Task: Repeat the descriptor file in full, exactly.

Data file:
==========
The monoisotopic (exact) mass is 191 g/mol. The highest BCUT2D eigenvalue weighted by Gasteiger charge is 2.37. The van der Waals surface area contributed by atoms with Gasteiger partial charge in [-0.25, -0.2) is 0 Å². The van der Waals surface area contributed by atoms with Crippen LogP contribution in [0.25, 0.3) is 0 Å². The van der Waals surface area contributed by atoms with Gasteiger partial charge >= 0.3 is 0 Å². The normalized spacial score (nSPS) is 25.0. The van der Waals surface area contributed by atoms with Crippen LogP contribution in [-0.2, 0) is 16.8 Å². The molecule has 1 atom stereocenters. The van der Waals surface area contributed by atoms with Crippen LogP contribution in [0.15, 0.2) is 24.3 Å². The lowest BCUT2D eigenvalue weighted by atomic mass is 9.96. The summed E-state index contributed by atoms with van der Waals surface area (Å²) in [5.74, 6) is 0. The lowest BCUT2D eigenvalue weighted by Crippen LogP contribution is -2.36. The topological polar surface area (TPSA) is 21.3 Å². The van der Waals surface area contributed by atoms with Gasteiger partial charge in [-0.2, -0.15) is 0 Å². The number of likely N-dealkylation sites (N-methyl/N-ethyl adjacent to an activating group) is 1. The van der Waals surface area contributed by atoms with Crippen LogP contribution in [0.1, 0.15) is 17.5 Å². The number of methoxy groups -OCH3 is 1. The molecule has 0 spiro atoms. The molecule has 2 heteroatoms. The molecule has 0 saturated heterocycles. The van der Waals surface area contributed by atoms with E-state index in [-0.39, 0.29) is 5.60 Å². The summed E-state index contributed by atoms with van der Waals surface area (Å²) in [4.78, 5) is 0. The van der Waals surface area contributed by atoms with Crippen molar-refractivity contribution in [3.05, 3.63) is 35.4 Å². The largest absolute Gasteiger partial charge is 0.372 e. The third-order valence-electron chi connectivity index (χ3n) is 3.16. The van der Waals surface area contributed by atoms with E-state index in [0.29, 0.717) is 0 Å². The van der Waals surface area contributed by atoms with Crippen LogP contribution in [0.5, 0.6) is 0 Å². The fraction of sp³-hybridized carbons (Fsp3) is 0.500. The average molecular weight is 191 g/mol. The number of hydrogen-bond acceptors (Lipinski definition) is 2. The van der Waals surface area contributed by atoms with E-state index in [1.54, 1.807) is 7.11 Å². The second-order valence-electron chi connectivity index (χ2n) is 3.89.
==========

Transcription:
The monoisotopic (exact) mass is 191 g/mol. The highest BCUT2D eigenvalue weighted by Gasteiger charge is 2.37. The van der Waals surface area contributed by atoms with Gasteiger partial charge in [-0.25, -0.2) is 0 Å². The van der Waals surface area contributed by atoms with Crippen LogP contribution in [0.25, 0.3) is 0 Å². The van der Waals surface area contributed by atoms with Gasteiger partial charge >= 0.3 is 0 Å². The normalized spacial score (nSPS) is 25.0. The van der Waals surface area contributed by atoms with Crippen LogP contribution in [-0.2, 0) is 16.8 Å². The molecule has 1 atom stereocenters. The van der Waals surface area contributed by atoms with Crippen LogP contribution in [0.15, 0.2) is 24.3 Å². The lowest BCUT2D eigenvalue weighted by atomic mass is 9.96. The summed E-state index contributed by atoms with van der Waals surface area (Å²) in [5.74, 6) is 0. The lowest BCUT2D eigenvalue weighted by Crippen LogP contribution is -2.36. The topological polar surface area (TPSA) is 21.3 Å². The van der Waals surface area contributed by atoms with Gasteiger partial charge in [-0.2, -0.15) is 0 Å². The number of likely N-dealkylation sites (N-methyl/N-ethyl adjacent to an activating group) is 1. The van der Waals surface area contributed by atoms with Crippen LogP contribution in [0.1, 0.15) is 17.5 Å². The number of methoxy groups -OCH3 is 1. The molecule has 0 spiro atoms. The molecule has 2 heteroatoms. The molecule has 0 saturated heterocycles. The van der Waals surface area contributed by atoms with E-state index in [-0.39, 0.29) is 5.60 Å². The summed E-state index contributed by atoms with van der Waals surface area (Å²) in [4.78, 5) is 0. The van der Waals surface area contributed by atoms with Crippen molar-refractivity contribution in [3.05, 3.63) is 35.4 Å². The largest absolute Gasteiger partial charge is 0.372 e. The third-order valence-electron chi connectivity index (χ3n) is 3.16. The van der Waals surface area contributed by atoms with E-state index in [0.29, 0.717) is 0 Å². The van der Waals surface area contributed by atoms with Crippen LogP contribution in [0.5, 0.6) is 0 Å². The fraction of sp³-hybridized carbons (Fsp3) is 0.500. The average molecular weight is 191 g/mol. The number of hydrogen-bond acceptors (Lipinski definition) is 2. The van der Waals surface area contributed by atoms with E-state index in [1.54, 1.807) is 7.11 Å². The second-order valence-electron chi connectivity index (χ2n) is 3.89.